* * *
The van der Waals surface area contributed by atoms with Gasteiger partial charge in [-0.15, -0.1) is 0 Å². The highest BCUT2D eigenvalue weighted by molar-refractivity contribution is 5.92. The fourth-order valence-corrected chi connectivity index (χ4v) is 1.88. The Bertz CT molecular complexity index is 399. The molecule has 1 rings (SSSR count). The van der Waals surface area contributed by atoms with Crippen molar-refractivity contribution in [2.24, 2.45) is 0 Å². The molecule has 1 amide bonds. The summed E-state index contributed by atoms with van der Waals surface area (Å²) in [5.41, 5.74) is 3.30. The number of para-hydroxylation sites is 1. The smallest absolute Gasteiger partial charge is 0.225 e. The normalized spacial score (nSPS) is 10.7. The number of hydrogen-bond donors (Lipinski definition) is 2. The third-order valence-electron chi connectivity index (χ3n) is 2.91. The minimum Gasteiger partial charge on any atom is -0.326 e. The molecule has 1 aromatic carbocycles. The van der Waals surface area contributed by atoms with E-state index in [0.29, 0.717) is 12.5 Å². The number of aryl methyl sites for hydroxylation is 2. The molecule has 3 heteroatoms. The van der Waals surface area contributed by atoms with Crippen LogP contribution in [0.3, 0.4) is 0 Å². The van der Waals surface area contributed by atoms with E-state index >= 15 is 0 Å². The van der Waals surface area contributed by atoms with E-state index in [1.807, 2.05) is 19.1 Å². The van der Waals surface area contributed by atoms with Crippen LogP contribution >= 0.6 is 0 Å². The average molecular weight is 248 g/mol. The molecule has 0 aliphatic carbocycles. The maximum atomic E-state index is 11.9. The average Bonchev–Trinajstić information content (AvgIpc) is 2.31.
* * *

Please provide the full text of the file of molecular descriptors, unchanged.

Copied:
The van der Waals surface area contributed by atoms with Gasteiger partial charge in [-0.15, -0.1) is 0 Å². The highest BCUT2D eigenvalue weighted by molar-refractivity contribution is 5.92. The fourth-order valence-corrected chi connectivity index (χ4v) is 1.88. The Bertz CT molecular complexity index is 399. The molecule has 1 rings (SSSR count). The van der Waals surface area contributed by atoms with Crippen molar-refractivity contribution in [2.24, 2.45) is 0 Å². The molecule has 1 amide bonds. The summed E-state index contributed by atoms with van der Waals surface area (Å²) in [5.41, 5.74) is 3.30. The number of para-hydroxylation sites is 1. The smallest absolute Gasteiger partial charge is 0.225 e. The normalized spacial score (nSPS) is 10.7. The number of hydrogen-bond donors (Lipinski definition) is 2. The third-order valence-electron chi connectivity index (χ3n) is 2.91. The minimum Gasteiger partial charge on any atom is -0.326 e. The molecule has 1 aromatic carbocycles. The van der Waals surface area contributed by atoms with E-state index in [0.29, 0.717) is 12.5 Å². The number of aryl methyl sites for hydroxylation is 2. The molecule has 3 heteroatoms. The van der Waals surface area contributed by atoms with Crippen LogP contribution in [0.3, 0.4) is 0 Å². The van der Waals surface area contributed by atoms with E-state index >= 15 is 0 Å². The van der Waals surface area contributed by atoms with E-state index in [1.807, 2.05) is 19.1 Å². The van der Waals surface area contributed by atoms with Crippen LogP contribution >= 0.6 is 0 Å². The average molecular weight is 248 g/mol. The molecule has 0 aliphatic carbocycles. The maximum atomic E-state index is 11.9. The average Bonchev–Trinajstić information content (AvgIpc) is 2.31.